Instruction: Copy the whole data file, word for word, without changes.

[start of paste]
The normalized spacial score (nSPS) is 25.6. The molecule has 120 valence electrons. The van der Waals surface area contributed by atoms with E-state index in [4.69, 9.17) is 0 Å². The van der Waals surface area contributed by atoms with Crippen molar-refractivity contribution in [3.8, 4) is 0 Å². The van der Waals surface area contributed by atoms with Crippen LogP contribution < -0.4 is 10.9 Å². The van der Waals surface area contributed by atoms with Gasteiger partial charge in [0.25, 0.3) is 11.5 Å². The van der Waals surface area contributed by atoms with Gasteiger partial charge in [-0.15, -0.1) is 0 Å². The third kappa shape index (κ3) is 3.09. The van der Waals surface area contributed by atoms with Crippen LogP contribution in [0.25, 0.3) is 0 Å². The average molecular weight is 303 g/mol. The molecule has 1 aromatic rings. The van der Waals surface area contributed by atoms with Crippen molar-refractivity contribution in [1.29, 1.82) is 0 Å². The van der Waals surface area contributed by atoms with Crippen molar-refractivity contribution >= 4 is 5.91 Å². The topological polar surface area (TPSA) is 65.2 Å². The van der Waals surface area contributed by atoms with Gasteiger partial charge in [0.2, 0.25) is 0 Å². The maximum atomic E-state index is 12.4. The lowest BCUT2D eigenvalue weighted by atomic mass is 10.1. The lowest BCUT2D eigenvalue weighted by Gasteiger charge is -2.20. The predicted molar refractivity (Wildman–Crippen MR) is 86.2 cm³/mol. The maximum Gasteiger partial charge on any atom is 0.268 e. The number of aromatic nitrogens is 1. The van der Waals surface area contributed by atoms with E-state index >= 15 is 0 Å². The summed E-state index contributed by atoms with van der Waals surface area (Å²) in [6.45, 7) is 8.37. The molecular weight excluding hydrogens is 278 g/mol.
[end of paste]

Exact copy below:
The normalized spacial score (nSPS) is 25.6. The molecule has 120 valence electrons. The van der Waals surface area contributed by atoms with E-state index in [4.69, 9.17) is 0 Å². The van der Waals surface area contributed by atoms with Crippen molar-refractivity contribution in [3.8, 4) is 0 Å². The van der Waals surface area contributed by atoms with Crippen LogP contribution < -0.4 is 10.9 Å². The van der Waals surface area contributed by atoms with Gasteiger partial charge in [0.25, 0.3) is 11.5 Å². The van der Waals surface area contributed by atoms with Gasteiger partial charge in [-0.15, -0.1) is 0 Å². The third kappa shape index (κ3) is 3.09. The van der Waals surface area contributed by atoms with Crippen LogP contribution in [0.25, 0.3) is 0 Å². The average molecular weight is 303 g/mol. The molecule has 1 aromatic rings. The van der Waals surface area contributed by atoms with Crippen molar-refractivity contribution in [1.29, 1.82) is 0 Å². The van der Waals surface area contributed by atoms with Crippen molar-refractivity contribution >= 4 is 5.91 Å². The topological polar surface area (TPSA) is 65.2 Å². The van der Waals surface area contributed by atoms with Gasteiger partial charge in [0.2, 0.25) is 0 Å². The maximum atomic E-state index is 12.4. The lowest BCUT2D eigenvalue weighted by atomic mass is 10.1. The lowest BCUT2D eigenvalue weighted by Gasteiger charge is -2.20. The predicted molar refractivity (Wildman–Crippen MR) is 86.2 cm³/mol. The maximum Gasteiger partial charge on any atom is 0.268 e. The number of aromatic nitrogens is 1. The van der Waals surface area contributed by atoms with E-state index >= 15 is 0 Å². The summed E-state index contributed by atoms with van der Waals surface area (Å²) in [6.45, 7) is 8.37. The molecular weight excluding hydrogens is 278 g/mol.